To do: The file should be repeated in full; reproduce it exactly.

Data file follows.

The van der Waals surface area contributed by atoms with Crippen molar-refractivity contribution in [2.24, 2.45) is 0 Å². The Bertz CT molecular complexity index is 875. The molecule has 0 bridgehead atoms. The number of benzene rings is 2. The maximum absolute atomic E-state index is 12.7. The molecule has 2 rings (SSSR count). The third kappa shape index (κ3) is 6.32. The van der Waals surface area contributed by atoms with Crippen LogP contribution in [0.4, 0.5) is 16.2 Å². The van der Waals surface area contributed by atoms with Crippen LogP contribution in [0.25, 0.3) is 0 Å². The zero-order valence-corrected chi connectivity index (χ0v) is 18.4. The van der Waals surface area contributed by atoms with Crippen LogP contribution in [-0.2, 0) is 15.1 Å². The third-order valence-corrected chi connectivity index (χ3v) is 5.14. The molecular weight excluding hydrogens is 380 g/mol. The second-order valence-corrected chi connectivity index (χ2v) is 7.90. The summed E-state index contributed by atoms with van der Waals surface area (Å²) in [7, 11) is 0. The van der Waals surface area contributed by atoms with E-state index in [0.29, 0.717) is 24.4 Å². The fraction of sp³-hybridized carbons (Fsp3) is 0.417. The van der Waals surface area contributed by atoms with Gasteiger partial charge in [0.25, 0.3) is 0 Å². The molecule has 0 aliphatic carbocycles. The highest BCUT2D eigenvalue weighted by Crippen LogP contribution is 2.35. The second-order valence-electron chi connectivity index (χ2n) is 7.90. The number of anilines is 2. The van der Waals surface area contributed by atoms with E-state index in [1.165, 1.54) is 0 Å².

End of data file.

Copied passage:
The van der Waals surface area contributed by atoms with Crippen molar-refractivity contribution in [2.24, 2.45) is 0 Å². The Bertz CT molecular complexity index is 875. The molecule has 0 bridgehead atoms. The number of benzene rings is 2. The maximum absolute atomic E-state index is 12.7. The molecule has 2 rings (SSSR count). The third kappa shape index (κ3) is 6.32. The van der Waals surface area contributed by atoms with Crippen LogP contribution in [0.4, 0.5) is 16.2 Å². The van der Waals surface area contributed by atoms with Crippen LogP contribution in [0.25, 0.3) is 0 Å². The zero-order valence-corrected chi connectivity index (χ0v) is 18.4. The van der Waals surface area contributed by atoms with Crippen LogP contribution in [-0.2, 0) is 15.1 Å². The third-order valence-corrected chi connectivity index (χ3v) is 5.14. The molecular weight excluding hydrogens is 380 g/mol. The second-order valence-corrected chi connectivity index (χ2v) is 7.90. The summed E-state index contributed by atoms with van der Waals surface area (Å²) in [7, 11) is 0. The van der Waals surface area contributed by atoms with E-state index in [0.29, 0.717) is 24.4 Å². The fraction of sp³-hybridized carbons (Fsp3) is 0.417. The van der Waals surface area contributed by atoms with Gasteiger partial charge in [0.25, 0.3) is 0 Å². The molecule has 0 aliphatic carbocycles. The highest BCUT2D eigenvalue weighted by Crippen LogP contribution is 2.35. The second-order valence-electron chi connectivity index (χ2n) is 7.90. The number of anilines is 2. The van der Waals surface area contributed by atoms with E-state index in [1.165, 1.54) is 0 Å².